Bobsleigh youngsters rule the world

Bobsleigh youngsters rule the world

Watching a trio of Union flags raised high above a medal podium is the ultimate aim for most British national teams but for Great Britain’s youth bobsleigh squad that dream became a reality this weekend.

The nation’s best young female bobsledders finished the qualifying races for next month’s Winter Youth Olympics as No1, 2 and 3 in the world to ensure red, white and blue dominated the skyline in St Moritz, Switzerland on Saturday.

Kelsea Purchall, Annabel Chaffey and Aimee Davey have seen off all comers throughout a series of seven races across Europe and North America and their success has been all but mirrored by the boy’s team of George Johnston, Ed Himbury and Adam Hames.

Johnston matched Purchall in ending the qualifiers as the world’s best, with Himbury not far behind in third and Hames fourth as GB won close to half the 42 medals on offer.

“One thing I’ve dreamt of my whole sporting career is to see three Union flags raised on a medal podium. And that dream has now become a reality,” said Great Britain Bobsleigh Performance Director, Gary Anderson.

I’m immensely proud of the squad and to see those young people’s faces as those flags went up was something very special.

“The officials from the St Moritz Bobsleigh Club came up to me and said they only had two Union Jacks but that they would find us another so we could hoist all three - that’s how unique an achievement this really is.

“The amount of people that have come up to our athletes and our staff and congratulated them since is unprecedented. I’m just so proud of and pleased for these young people – they are a real credit to our country.”

Purchall won gold in St Moritz to take her total across the seven qualifying races to three victories, a sliver and two bronze medals as she finished outside of the top three on just a single occasion when she was fifth in Lillehammer last time out.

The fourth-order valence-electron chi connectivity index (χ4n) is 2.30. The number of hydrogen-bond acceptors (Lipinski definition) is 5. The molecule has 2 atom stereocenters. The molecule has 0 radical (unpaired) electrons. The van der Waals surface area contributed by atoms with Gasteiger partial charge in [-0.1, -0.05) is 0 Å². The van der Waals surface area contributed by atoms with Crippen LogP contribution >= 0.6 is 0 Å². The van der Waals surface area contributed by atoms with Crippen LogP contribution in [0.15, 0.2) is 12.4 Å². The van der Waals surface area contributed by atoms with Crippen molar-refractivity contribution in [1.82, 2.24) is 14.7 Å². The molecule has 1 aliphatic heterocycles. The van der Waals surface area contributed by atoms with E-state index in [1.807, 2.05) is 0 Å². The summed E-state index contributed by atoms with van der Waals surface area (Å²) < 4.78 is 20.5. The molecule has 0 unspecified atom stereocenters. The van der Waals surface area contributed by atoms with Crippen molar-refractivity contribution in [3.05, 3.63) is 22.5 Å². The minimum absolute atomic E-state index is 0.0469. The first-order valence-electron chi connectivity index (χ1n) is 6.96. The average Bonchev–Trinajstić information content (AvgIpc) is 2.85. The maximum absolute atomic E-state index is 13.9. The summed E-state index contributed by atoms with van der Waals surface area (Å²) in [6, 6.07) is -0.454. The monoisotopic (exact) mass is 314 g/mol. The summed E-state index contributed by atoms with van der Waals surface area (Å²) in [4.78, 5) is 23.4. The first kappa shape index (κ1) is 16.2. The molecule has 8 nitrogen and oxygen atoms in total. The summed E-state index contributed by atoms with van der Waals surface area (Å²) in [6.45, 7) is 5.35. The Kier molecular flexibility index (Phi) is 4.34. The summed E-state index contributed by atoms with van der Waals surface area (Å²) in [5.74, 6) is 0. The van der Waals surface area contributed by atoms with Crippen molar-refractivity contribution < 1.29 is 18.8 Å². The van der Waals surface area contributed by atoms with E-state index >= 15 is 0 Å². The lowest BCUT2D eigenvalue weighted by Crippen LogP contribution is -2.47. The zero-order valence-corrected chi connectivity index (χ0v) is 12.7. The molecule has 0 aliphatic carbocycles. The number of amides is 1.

Johnston grabbed two golds and two silvers; Himbury secured a gold, two silvers and a bronze; and Chaffey won one gold and two silvers, while Davey and Hames bagged a bronze apiece.

“I could never have imagined this was possible when I started the job - absolutely, no way. But seeing a Union flag raised at a medal ceremony is the norm now for these guys and girls, and that’s how we want it to continue,” added Anderson.

“It’s not a flash in the pan. They are potential medal winners at every race and each one of the six of them can win gold. I knew that we could be up there and challenging but to win the number of medals we have is even better than we could have predicted.

We have some very, very talented young athletes here and they really are the future of the sport.

"Joel Fearon from GB1 said to them all last week, ‘People will say that you are the future, but believe it: you really are’. And that’s really hit home for them all.

“It’s not a wild statement to say that one of those girls could qualify for the next Winter Olympics in Pyeongchang in two years’ time – they are that good.

“We won’t rest on our laurels, though. We have to carry this forward and everyone has to make sure they are on their A game because other nations will be desperate to beat us now - we’re there to be shot down.”

The second Winter Youth Olympics - for athletes aged between 15 and 18 - take place in Lillehammer, Norway between February 12 and 21st, with the monobob event scheduled for the penultimate day of the Games. Selection for the GB team will be announced in the coming weeks.